Acoustic methods are routinely used to provide broad scale information on the geographical distribution of benthic marine habitats and sedimentary environments. Although single-frequency multibeam echosounder surveys have dominated seabed characterisation for decades, multifrequency approaches are now gaining favour in order to capture different frequency responses from the same seabed type. The aim of this study is to develop a robust modelling framework for testing the potential application and value of multifrequency (30, 95, and 300 kHz) multibeam backscatter responses to characterize sediments’ grain size in an area with strong geomorphological gradients and benthic ecological variability. We fit a generalized linear model on a multibeam backscatter and its derivatives to examine the explanatory power of single-frequency and multifrequency models with respect to the mean sediment grain size obtained from the grab samples. A strong and statistically significant (p < 0.05) correlation between the mean backscatter and the absolute values of the mean sediment grain size for the data was noted. The root mean squared error (RMSE) values identified the 30 kHz model as the best performing model responsible for explaining the most variation (84.3%) of the mean grain size at a statistically significant output (p < 0.05) with an adjusted r2 = 0.82. Overall, the single low-frequency sources showed a marginal gain on the multifrequency model, with the 30 kHz model driving the significance of this multifrequency model, and the inclusion of the higher frequencies diminished the level of agreement. We recommend further detailed and sufficient ground-truth data to better predict sediment properties and to discriminate benthic habitats to enhance the reliability of multifrequency backscatter data for the monitoring and management of marine protected areas. Full article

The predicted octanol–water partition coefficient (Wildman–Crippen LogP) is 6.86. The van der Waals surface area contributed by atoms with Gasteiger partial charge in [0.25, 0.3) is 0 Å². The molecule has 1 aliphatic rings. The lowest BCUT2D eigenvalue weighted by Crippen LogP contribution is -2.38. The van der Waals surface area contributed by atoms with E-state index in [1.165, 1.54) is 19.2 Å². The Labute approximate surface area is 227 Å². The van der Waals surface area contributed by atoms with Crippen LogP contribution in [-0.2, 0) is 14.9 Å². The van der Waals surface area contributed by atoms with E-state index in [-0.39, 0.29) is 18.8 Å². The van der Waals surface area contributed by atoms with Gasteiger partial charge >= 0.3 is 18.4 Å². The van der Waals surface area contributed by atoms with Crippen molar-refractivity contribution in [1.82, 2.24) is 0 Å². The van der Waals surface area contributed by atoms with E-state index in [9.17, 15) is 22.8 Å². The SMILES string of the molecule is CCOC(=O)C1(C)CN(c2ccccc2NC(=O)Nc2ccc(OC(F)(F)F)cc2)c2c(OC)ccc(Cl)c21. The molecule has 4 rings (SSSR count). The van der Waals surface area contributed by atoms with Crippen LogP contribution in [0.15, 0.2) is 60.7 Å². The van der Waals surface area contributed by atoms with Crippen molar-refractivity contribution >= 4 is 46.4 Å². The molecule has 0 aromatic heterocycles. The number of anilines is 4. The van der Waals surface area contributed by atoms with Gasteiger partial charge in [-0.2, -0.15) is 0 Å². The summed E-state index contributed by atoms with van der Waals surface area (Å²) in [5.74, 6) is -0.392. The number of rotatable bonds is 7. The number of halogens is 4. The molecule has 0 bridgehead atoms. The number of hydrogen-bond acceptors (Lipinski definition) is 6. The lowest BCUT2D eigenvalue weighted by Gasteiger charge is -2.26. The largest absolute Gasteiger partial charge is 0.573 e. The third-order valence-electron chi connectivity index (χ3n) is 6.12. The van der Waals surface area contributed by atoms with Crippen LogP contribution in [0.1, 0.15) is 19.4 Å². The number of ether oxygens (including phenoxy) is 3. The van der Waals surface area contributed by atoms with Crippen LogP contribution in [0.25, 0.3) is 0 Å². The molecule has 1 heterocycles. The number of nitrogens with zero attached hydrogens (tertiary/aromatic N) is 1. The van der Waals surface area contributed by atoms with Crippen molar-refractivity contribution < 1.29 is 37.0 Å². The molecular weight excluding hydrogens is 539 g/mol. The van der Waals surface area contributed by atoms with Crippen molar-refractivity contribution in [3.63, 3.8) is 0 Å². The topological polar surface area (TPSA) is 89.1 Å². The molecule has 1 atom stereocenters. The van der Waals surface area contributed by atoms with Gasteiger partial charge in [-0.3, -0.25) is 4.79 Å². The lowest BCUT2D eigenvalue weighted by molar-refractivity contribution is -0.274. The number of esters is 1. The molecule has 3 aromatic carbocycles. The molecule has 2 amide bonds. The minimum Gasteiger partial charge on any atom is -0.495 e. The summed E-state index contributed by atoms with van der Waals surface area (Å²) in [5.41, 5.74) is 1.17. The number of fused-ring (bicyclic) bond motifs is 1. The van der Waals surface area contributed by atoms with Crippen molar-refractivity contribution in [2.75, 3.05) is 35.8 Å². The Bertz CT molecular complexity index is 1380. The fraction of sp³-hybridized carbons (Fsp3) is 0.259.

(This article belongs to the Special Issue Classification and Feature Extraction Based on Remote Sensing Imagery)
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Article
Development of a Parcel-Level Land Boundary Extraction Algorithm for Aerial Imagery of Regularly Arranged Agricultural Areas
Remote Sens. 2021, 13(6), 1167; https://doi.org/10.3390/rs13061167 - 18 Mar 2021
Cited by 1 | Viewed by 549
Abstract